I think I'd put this one down as an example of 'Bias by Vocabulary Choice', though perhaps 'Bias by Insinuation' might cover it too...
It was Steph McGovern reading the autocue on BBC Breakfast at 6:07 on Christmas Day:
Guatemala will move its embassy in Israel to Jerusalem, echoing a move by the United States of America. It was one of only nine nations to vote against a UN resolution urging America to reverse its decision. President Donald Trump threatened to cut aid to nations that voted against America. The US is an important aid donor to Guatemala, an impoverished Central American country.
Doesn't that make it sound as if the Guatemalan decision isn't a pure and principled one? In fact, through vocabulary choice and implication (i.e. it's all about US aid), it makes it sound as impure and unprincipled as can be.
Well it might be, but it also might not. Guatemala has an unusual history as regards Israel. It's been particularly close to Israel since before its inception. (This is something I've been reading up on - and very interesting it is too).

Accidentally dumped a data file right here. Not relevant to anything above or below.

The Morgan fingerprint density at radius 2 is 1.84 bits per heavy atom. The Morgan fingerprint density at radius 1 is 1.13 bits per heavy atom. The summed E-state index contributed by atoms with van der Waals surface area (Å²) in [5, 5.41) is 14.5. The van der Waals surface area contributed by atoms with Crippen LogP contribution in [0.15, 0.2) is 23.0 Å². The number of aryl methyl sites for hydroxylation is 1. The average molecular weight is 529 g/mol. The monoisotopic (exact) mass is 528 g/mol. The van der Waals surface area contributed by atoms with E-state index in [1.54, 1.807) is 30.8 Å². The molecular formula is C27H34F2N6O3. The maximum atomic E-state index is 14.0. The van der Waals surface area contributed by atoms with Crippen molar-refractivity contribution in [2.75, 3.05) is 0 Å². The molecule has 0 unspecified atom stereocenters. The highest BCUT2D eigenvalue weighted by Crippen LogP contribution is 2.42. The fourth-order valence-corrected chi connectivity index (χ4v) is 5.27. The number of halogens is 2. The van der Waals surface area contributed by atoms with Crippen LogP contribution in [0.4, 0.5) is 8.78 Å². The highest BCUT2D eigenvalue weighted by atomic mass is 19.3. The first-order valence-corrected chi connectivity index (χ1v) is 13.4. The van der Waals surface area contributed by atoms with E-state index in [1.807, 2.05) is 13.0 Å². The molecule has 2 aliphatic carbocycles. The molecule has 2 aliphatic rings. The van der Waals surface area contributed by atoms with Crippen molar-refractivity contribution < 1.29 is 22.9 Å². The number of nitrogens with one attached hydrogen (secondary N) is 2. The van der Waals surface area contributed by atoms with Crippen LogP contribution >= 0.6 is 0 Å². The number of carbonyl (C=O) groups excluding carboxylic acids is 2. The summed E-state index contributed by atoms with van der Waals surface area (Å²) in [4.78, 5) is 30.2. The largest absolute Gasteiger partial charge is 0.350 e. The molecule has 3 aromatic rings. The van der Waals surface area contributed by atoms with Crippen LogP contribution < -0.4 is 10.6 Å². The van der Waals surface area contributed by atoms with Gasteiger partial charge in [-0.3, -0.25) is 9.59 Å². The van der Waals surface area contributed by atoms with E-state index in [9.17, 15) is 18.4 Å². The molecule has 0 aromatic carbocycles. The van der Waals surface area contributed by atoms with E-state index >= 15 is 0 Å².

Many towns and cities in Israel, including Jerusalem, have Guatemala Streets and streets named after the Guatemalan diplomat Jorge García Granados. Guatemala, through Señor Granados, cast the first vote at the UN for the creation of the State of Israel and was the first Latin-American country to recognise Israel. Without Guatemala's campaigning on behalf of the new state, the UN might not have backed it. It also was the first country to open an embassy in Jerusalem back in 1956, with Señor Granados as ambassador (though they later moved it to Tel Aviv). Israel continued to be unusually close to successive governments during the Cold War (closer even, by some accounts, than the US). Pro-Israel sentiment remains strong in Guatemala. After natural disasters, it's Israel who invariably first comes to Guatemala's aid. When Jimmy Morales - the present Guatemalan president - made his first foreign trip beyond the Americas he went to Israel.
I've not read or heard a word of this in any of the BBC's coverage.
Did anybody at the BBC bother to do any research on this, or did they just go with their guts and think 'Oh, it's all about US aid and Trump!'?